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    N 1825, THE slave and lay Baptist preacher Nat Turner had a vision. He saw “white spirits and black spirits engaged in battle, and the sun was darkened—the thunder rolled in the Heavens, and blood flowed in streams.” The troubling apparition made Turner long for holiness and true spiritual knowledge before the advent of Judgment Day. Then, in a Virginia field where he was toiling, he saw blood on the corn. He told both white and black neighbors about these miraculous portents of the Day of the Lord. Wandering in the woods, “hieroglyphic characters, and numbers, with the forms of men in different attitudes, portrayed in blood” appeared to him on the leaves of trees. One white man, Etheldred Brantley, was impressed by Turner’s prophecies. When white Baptists would not allow Turner to baptize Brantley, he and Turner took to the waters themselves. There they “were baptized by the Spirit.” - Baptists in America: A History - Thomas S. Kidd


    When I first started reading this chapter, I, not knowing anything about Nat Turner, thought it impressive that Turner seemed to be having visions concerning the imminent Civil War almost 40 years before it occurred. Reading the next paragraph I learned that Nat began hearing noises and voices, and looking for divine signs in order to act. On August 7th 1831 he gathered a mob of blacks, slave and free, “who used axes and clubs to murder sixty white men, women, and children, mostly members of slave-owning families.” Nat Turner was severely punished and executed.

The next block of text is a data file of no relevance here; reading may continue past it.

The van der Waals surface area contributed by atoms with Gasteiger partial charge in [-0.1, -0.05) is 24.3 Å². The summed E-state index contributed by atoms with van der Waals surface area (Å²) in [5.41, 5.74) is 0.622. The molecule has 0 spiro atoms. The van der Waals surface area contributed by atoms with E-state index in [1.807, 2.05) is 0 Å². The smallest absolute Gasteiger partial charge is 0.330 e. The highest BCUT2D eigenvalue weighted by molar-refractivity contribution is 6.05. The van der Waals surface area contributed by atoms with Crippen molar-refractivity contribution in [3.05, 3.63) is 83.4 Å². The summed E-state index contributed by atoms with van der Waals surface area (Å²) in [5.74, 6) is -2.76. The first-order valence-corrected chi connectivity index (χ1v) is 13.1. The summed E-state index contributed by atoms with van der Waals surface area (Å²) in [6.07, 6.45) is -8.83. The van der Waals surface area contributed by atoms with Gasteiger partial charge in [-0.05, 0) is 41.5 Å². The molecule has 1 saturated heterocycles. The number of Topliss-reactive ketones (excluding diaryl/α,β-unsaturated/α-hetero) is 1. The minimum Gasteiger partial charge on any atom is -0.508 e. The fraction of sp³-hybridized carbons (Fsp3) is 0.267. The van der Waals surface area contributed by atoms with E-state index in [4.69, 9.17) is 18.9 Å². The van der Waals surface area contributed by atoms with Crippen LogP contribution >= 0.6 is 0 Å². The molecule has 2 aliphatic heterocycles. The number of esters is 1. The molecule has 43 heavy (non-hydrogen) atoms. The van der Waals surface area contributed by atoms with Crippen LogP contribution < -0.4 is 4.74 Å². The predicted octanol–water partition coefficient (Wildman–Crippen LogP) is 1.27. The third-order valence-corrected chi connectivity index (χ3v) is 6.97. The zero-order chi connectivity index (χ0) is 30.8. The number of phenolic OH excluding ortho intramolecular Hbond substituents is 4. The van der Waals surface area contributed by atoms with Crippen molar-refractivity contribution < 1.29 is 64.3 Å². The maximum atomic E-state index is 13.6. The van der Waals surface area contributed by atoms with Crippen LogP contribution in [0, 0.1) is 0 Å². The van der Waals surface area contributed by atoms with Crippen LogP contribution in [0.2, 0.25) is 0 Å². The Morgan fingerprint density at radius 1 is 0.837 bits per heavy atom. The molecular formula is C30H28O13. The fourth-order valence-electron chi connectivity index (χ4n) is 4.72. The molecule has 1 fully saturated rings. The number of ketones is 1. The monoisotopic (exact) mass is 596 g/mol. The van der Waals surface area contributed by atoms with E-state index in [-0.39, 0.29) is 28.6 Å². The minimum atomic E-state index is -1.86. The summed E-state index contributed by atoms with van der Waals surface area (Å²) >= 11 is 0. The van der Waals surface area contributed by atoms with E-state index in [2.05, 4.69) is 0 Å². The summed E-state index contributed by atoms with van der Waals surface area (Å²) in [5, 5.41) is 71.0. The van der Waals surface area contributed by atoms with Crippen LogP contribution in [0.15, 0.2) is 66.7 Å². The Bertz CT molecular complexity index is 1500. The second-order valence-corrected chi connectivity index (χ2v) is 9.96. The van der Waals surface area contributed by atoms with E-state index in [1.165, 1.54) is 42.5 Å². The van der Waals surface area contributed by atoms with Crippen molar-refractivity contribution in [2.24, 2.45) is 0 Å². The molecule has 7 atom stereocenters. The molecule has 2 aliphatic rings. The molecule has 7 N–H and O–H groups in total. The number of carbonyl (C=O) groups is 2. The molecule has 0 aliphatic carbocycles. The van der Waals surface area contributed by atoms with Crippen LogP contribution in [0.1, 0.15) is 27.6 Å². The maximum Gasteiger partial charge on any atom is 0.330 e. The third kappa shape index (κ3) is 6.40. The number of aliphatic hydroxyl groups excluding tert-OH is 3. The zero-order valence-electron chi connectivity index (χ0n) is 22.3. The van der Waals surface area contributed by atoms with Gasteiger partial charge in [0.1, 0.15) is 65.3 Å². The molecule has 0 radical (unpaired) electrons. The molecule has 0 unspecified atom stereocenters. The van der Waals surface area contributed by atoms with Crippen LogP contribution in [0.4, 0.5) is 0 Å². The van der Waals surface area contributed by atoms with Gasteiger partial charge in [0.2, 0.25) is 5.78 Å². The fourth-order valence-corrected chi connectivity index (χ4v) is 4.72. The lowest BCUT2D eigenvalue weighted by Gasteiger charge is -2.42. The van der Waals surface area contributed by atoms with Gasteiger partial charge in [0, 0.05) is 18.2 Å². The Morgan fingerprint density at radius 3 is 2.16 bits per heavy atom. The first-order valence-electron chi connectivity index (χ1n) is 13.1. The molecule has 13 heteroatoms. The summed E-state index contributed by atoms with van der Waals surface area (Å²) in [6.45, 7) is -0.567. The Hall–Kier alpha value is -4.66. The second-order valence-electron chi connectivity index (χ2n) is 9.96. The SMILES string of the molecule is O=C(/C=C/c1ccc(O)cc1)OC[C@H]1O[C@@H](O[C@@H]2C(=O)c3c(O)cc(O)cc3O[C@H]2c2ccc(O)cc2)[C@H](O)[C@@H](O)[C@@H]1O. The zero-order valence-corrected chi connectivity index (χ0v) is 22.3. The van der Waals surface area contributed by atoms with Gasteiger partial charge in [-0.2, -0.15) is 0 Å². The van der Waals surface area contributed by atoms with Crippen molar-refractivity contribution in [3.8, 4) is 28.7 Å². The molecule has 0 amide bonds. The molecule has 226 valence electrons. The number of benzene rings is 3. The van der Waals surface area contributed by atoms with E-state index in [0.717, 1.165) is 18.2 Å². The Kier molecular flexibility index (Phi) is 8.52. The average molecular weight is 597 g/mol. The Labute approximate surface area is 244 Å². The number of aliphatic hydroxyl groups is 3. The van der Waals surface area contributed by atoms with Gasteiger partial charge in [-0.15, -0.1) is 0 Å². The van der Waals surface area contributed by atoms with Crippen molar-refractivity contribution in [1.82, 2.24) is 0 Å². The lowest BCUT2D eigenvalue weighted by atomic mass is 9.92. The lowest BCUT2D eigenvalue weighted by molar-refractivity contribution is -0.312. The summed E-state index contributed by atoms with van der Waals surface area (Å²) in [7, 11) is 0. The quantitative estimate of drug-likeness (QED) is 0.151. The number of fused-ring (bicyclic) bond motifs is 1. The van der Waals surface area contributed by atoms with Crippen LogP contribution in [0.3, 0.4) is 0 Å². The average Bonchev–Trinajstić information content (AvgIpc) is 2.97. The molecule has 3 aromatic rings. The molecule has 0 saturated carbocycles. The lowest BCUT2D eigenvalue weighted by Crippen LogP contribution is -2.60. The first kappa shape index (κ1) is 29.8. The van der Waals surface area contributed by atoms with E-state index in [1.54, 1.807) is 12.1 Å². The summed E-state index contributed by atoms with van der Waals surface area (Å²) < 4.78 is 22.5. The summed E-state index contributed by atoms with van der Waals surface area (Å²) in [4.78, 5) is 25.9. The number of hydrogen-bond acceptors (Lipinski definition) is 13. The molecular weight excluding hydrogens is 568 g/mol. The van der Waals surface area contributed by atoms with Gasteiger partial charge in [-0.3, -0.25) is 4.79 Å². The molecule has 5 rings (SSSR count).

His visions concerned racial justice stemming from a conviction that men were equal before God.

    The response to Nat’s uprising was to sanitize slavery, while other agitated for abolition.

    One thought in this is how God is able to use people’s evil actions for his good cause. Slaves were brought from Africa to America where they were sometimes evangelized, repenting of their tribal religions. Baptists especially were quite effective at reaching blacks. Some eventually preached, pastored, and planted churches. Some returned to Africa, while some Africans (Coptics) came to visit America.

    The economy of the South would have been underdeveloped without chattel slavery. The production coming from plantations greatly benefited the U.S.

    Opposite the benefits of evangelism and economy were the revolting actions of slaveholders. The Southern Baptist argument of the day was that slavery was biblical, but that the inhumane treatment which commonly accompanied it was diabolical.

    I suppose my question would be, much as the tenth plague brought divine retribution against the Pharaoh’s murder of male infants, and Egypt’s plundering was payback for the hard labor of the Israelites, there must be some divine justice for American slavery, namely, as mentioned, land developed and opened for future use, even if performed under unjust auspices, and a gospel witness and spiritual blessings unavailable in their homeland, even if surrounded by bitter oppression.

    Nat Turner’s vision was realized, but emancipation did not come from a violent uprising but the pricked conscience of citizens and uniformed soldiers.

    Baptists should not be rioters or inciters, and violence by means of war should be a last choice. Nat Turner sounds more like the guy who started the TaiPing Rebellion in China.